Despite the fact that South African wine is generally thought of as New World, the country has actually been producing wine for more than 350 years. However, it is only since the end of Apartheid in the 1990’s that the South African wine industry has really come into its own.
The heart of South Africa’s wine growing industry is The Cape and three of the country’s five growing regions are located here. Stellenbosch, one of these regions, accounts for a vast proportion of the country’s wine production, in particular, of international grape varieties.
Having said that, a wine search shouldn’t be focused entirely on Stellenbosch. Although the area produces great tasting wines, it’s also a firm favourite on the tourist trail, meaning that you’ll come across some fairly hefty prices compared to other South African wine regions. If you want to be sure that you get maximum value for money from your wine, yet get all the quality and taste of real South Africa, don’t forget to look to the lesser known areas and wine-makers.
Traditionally white grapes have dominated South African wine production. Chenin Blanc, which is more commonly known in South Africa as Steen, accounts for a huge proportion of the wine production. It produces a deliciously crisp dry wine, although it can be used to make some sweeter varieties. Sauvignon Blanc and Chardonnay are also popular with South African winemakers.
More recently, demand for South African red wine has taken off, with a number of international varieties, including Merlot, Cabernet Sauvignon and Shiraz, all key to this success. In addition, South Africa’s home grown red grape Pinotage, is at the heart of South African wine production. Pinotage was initially slow to gain popularity but has become increasingly sought after as winemakers get to grips with learning how to get the most from it.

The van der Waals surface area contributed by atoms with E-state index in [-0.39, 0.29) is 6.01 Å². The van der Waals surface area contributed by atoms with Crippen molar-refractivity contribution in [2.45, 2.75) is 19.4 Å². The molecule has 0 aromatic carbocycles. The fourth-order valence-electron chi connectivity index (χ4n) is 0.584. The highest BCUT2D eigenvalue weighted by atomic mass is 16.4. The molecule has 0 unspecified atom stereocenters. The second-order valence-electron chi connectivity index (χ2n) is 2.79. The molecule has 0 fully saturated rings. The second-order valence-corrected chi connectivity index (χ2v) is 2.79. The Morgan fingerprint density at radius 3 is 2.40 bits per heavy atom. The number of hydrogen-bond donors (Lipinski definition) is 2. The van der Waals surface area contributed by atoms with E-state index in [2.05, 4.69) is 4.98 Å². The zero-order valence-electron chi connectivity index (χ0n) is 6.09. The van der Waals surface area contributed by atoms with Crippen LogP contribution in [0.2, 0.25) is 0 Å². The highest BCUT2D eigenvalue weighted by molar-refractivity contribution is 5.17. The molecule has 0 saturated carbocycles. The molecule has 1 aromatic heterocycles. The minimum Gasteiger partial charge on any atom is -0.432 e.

Winemaking took off in South Africa when the migrating French Huguenots brought their winemaking skills to the country back in the 17th century. By the early 20th century, these skills had been rolled out across the country, although it could be argued that the quality of the wine being produced at this time was relatively poor. A master cooperative (KWV) was set up in order to help provide stability and supervise all production within the South African wine industry. However, this was privatised following the end of Apartheid. Since then, an exciting new generation of winemakers has been learning skills from other wine-making nations. New capital and training has been invested and winemakers have had more freedom to experiment. The result is the emergence of a generation of wines which rival those from the New World.
Unlike many other nations, wine from South Africa clearly straddles the Old World and New. Thanks to its warm temperate climate, South African wines are blessed with all the fruitiness of New World, yet have the wine growing history and finesse of the Old World.
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Louise Truswell works in and writes about the South African wine industry. To find out more and to browse through a range of South African wines, visit virginwines.com/wine-zone/south-african-wine
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